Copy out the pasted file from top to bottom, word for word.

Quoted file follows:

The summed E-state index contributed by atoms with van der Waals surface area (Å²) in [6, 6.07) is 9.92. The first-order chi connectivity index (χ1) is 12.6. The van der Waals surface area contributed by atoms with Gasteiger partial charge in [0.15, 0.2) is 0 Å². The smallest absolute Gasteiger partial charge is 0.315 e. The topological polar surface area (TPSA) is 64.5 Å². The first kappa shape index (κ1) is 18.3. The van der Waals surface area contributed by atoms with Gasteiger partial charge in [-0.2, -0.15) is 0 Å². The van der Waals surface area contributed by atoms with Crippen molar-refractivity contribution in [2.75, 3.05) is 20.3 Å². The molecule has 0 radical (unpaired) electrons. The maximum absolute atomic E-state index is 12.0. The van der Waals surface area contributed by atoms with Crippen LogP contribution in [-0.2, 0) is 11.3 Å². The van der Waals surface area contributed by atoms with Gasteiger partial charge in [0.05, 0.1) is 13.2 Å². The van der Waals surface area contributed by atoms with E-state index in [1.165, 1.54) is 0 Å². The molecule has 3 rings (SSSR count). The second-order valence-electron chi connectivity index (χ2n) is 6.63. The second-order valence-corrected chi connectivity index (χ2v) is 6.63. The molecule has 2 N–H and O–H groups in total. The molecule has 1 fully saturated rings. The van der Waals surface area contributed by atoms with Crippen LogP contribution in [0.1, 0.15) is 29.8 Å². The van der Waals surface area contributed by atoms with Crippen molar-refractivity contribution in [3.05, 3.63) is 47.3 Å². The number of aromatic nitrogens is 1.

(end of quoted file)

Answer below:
The summed E-state index contributed by atoms with van der Waals surface area (Å²) in [6, 6.07) is 9.92. The first-order chi connectivity index (χ1) is 12.6. The van der Waals surface area contributed by atoms with Gasteiger partial charge in [0.15, 0.2) is 0 Å². The smallest absolute Gasteiger partial charge is 0.315 e. The topological polar surface area (TPSA) is 64.5 Å². The first kappa shape index (κ1) is 18.3. The van der Waals surface area contributed by atoms with Gasteiger partial charge in [-0.2, -0.15) is 0 Å². The van der Waals surface area contributed by atoms with Crippen molar-refractivity contribution in [2.75, 3.05) is 20.3 Å². The molecule has 0 radical (unpaired) electrons. The maximum absolute atomic E-state index is 12.0. The van der Waals surface area contributed by atoms with Crippen LogP contribution in [-0.2, 0) is 11.3 Å². The van der Waals surface area contributed by atoms with Gasteiger partial charge in [0.05, 0.1) is 13.2 Å². The van der Waals surface area contributed by atoms with E-state index in [1.165, 1.54) is 0 Å². The molecule has 3 rings (SSSR count). The second-order valence-electron chi connectivity index (χ2n) is 6.63. The second-order valence-corrected chi connectivity index (χ2v) is 6.63. The molecule has 2 N–H and O–H groups in total. The molecule has 1 fully saturated rings. The van der Waals surface area contributed by atoms with Crippen LogP contribution in [0.1, 0.15) is 29.8 Å². The van der Waals surface area contributed by atoms with Crippen molar-refractivity contribution in [3.05, 3.63) is 47.3 Å². The number of aromatic nitrogens is 1.